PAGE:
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Autism - Frequently Asked Questions 

 

As Autism Prevalence Increases, So Do Treatment Options

Autism is everywhere, it seems. As better diagnostic techniques are developed and more children are identified for treatment, media coverage of the condition is also on the rise, and parents may be confused on the signs, the causes, and how to best help their children.

Rolanda Maxim, MD, a specialist in developmental disorders at the Knights of Columbus Developmental Center at SSM Cardinal Glennon Children’s Medical Center and Saint Louis University, notes that there still is no medical cure for autism, which affects language and social skills.  However, with early diagnosis, earlier therapy can begin and is more likely to be helpful.

Here, she answers some of parents’ most common questions about autism:

How prevalent is autism?
Autism is part of an umbrella of disorders called “Autism Spectrum Disorders.” These vary in symptoms and severity, but according to the Centers for Disease Control and Prevention, about 1 in every 150 children has some form. Boys are four times as likely as girls to develop autism.

What causes autism?
While the exact cause of autism is unknown, physicians do know that there is a genetic link. Most likely, something occurs in the child’s brain development before he or she is born, Dr. Maxim says.

The media has suggested that immunizations, diet, allergies or hormones could contribute to a child developing autism, but Dr. Maxim said that is not true. She reinforces that all children should be immunized to protect them from other preventable and potentially deadly illnesses.

How do I know if my child has autism?
“It is always a challenge to make a formal diagnosis, because there is no clear-cut criteria. Every case is different,” Dr. Maxim said. “But there are a few hallmark signs to look for.”

Age 6 months: If a child does not smile back at you or sustain eye contact for more than a few moments. The child may not turn to you when you call his or her name.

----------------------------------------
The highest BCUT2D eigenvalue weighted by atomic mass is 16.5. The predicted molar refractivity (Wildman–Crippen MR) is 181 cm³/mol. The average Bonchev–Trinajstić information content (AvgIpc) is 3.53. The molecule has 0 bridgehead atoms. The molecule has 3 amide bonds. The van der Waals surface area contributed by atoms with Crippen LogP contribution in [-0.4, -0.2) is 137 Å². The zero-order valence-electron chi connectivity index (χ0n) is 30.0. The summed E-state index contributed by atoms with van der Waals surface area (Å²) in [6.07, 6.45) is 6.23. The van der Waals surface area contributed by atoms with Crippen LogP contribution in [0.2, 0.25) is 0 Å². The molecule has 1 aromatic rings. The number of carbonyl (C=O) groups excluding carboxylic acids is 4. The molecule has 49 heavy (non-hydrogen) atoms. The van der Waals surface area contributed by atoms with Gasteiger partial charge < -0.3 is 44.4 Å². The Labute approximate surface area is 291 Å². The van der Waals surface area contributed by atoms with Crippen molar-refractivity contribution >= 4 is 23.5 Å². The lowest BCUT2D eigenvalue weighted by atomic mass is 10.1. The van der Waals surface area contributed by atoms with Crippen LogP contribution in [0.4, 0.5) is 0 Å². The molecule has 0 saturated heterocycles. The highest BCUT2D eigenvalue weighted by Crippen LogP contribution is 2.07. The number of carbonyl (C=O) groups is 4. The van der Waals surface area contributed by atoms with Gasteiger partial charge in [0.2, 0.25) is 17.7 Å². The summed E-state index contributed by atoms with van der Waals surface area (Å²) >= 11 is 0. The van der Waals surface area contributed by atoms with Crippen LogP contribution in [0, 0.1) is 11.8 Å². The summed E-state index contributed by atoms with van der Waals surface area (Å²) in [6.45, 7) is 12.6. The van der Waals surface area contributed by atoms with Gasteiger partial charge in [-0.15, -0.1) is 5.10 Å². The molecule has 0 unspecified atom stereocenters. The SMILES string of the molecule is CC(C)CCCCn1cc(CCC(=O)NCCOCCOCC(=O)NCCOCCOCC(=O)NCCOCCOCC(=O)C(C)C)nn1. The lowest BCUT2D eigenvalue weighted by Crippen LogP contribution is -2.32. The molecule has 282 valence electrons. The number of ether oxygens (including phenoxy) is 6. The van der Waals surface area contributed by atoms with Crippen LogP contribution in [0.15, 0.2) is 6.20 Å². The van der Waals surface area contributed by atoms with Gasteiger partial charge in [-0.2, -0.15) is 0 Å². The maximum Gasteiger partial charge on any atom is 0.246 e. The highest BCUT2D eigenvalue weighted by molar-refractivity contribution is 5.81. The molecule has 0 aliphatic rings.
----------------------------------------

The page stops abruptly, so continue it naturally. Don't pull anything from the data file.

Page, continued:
12 months: Child does not imitate faces and clapping, or gestures such as waving. He or she will not follow a pointing command from a parent, and will not use pointing to signal things he or she wants.

In general, communication and social interaction delays, and repetitive interests and behavior, can all signal possible autism. The CDC’s “Act Early” Web site gives detailed information on child development by age.

What should I do if I think my child may have autism?
Early diagnosis is crucial to ensure that your child receives the treatment he or she needs. Communication and language develop in the first few years of life, so earlier treatment can dramatically improve outcomes, Dr. Maxim says.

Pediatricians screen children for autism at 18 months and 24 months. In addition, Parents as Teachers in St. Louis have been trained to recognize signs of autism for children as young as six months, and can help refer your child if needed. Parents as Teachers’ services are available free of charge.

If your pediatrician suspects that your child has autism, he or she will refer you to a specialist for a formal diagnosis. This can take up to several months, so Dr. Maxim recommends that you enroll your child in special education or early therapies as soon as possible in the meantime.

Where can I find more information?
For more information on autism, please visit these links:
www.mo-feat.org/
www.aap.org/healthtopics/Autism.cfm
www.firstsigns.org